Phil Ashcroft, Combe Martin 8, acrylic on canvas, 102 x 76cm, 2021_photo Tobi Jenkins
Combe Martin 8, acrylic on canvas, 102 x 76cm, 2021
Combe Martin 7 (Emerald) (detail), acrylic on canvas, 101 x 76cm, 2021, photo: Benjamin Deakin
Combe Martin 7 (Emerald) (detail), acrylic on canvas, 101 x 76cm, 2021, photo: Benjamin Deakin

Group Exhibition


Common Ground

Phil ASHCROFT, Esmé Clutterbuck, Alan Stewart

2nd – 23rd March 2024

Private view: Friday 1st March (6-8pm)

Studio KIND. at The Corn Store, Barnstaple Pannier Market, EX31 1SY.

Open Wednesday – Saturday, 11am-5pm.

www.studiokind.org.uk/common-ground

Common Ground brings together work by three artists; Esmé Clutterbuck (Bristol), Alan Stewart (Essex) and Phil Ashcroft (London) who have all spent time in, and made work inspired by, North Devon. The exhibition celebrates the uniqueness of our area, which has been admired and honoured by artists over many years; exploring the things that bring us together against the backdrop of our landscape and diverse communities. 

Phil Ashcroft lives and works in south-east London and has been a Finalist in the John Moores Painting Prize, the Celeste Art Prize and the Contemporary Art Society’s ARTfutures. His specific form of gestural, emotive abstraction combines flattened out 1980s style art deco and graffiti influences with references to American abstraction which often threaten to overwhelm the upper sections of his canvases. Phil first focused on the beaches, rocks and seashore of Combe Martin and Ilfracombe when he undertook the North Devon Art Residency in August 2019. With long-held influences including abstract expressionism, British landscape painting, Japanese woodcuts, and graphic street art, his paintings could suggest an environment under threat, or already dead, following some unspecified catastrophe. 

Esmé Clutterbuck works in drawing, photography and print, having trained at The Royal Academy Schools and Central St Martins. Esmé’s drawings are made on a range of surfaces including walls, digital images, magazine pages, flannels and domestic linen and plaster. Her most recent drawings, using earth pigments, sourced in North Devon, explores ideas about deep time. The drawings suggest the scientific; cell formations, fabric designs, planets, solar systems, the cycles of life and the female body; generation and growth.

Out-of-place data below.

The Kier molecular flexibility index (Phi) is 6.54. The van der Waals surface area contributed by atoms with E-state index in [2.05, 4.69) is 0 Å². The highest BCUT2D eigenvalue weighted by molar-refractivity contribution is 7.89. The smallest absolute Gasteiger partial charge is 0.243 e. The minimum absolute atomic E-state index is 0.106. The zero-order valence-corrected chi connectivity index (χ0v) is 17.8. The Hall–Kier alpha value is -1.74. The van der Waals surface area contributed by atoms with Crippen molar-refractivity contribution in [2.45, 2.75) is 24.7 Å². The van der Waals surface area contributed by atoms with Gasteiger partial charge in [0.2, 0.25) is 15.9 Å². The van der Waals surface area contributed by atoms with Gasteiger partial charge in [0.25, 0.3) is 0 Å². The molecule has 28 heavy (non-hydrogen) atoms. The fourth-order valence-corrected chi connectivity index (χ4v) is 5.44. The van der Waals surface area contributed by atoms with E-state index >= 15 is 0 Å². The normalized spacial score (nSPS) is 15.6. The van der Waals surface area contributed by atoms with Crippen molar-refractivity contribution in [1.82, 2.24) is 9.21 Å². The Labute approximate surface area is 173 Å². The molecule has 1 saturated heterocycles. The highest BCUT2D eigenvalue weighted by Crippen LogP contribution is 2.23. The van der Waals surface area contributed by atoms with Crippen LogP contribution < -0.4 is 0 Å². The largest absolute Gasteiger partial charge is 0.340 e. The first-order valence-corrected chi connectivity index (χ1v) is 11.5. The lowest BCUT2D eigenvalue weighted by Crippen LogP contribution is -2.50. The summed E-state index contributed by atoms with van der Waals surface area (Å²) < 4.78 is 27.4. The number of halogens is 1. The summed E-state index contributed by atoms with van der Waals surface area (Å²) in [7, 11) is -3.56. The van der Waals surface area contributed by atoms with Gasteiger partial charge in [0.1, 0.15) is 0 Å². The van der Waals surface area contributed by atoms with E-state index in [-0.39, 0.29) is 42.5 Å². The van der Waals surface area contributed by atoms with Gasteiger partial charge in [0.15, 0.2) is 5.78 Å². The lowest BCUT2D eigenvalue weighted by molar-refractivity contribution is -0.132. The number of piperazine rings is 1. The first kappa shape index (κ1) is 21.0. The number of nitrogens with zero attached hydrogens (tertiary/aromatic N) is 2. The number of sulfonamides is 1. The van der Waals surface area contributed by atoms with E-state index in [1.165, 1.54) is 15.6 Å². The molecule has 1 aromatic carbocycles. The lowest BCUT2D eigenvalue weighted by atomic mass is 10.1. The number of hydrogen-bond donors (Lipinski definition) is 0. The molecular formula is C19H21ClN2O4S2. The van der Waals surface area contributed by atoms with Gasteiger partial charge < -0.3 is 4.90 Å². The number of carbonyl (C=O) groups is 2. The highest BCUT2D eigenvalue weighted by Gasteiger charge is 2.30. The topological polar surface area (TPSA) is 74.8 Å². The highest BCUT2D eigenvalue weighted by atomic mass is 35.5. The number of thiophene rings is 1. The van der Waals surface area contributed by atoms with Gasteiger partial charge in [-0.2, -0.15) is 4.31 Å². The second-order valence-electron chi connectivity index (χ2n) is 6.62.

Alan Stewart studied in Edinburgh and London, now living in Essex and recently shortlisted for the John Moores painting prize. Alan’s work is about belonging, particularly what it is to have a strong sense of belonging. He explores how rural communities uphold and celebrate their way of life through local traditions and customs. This is particularly visible in the towns and villages around North Devon during annual events where you can see people at their most united and fascinating, using extraordinary costumes, icons and rituals they create an incredible spectacle. Having lived in North Devon for many years, Alan has been inspired by these acts, and the people he paints are the participants of these festivals; local people who maintain the legacy they have inherited and embraced for generations. 

Text courtesy Studio KIND.

www.studiokind.org.uk/common-ground


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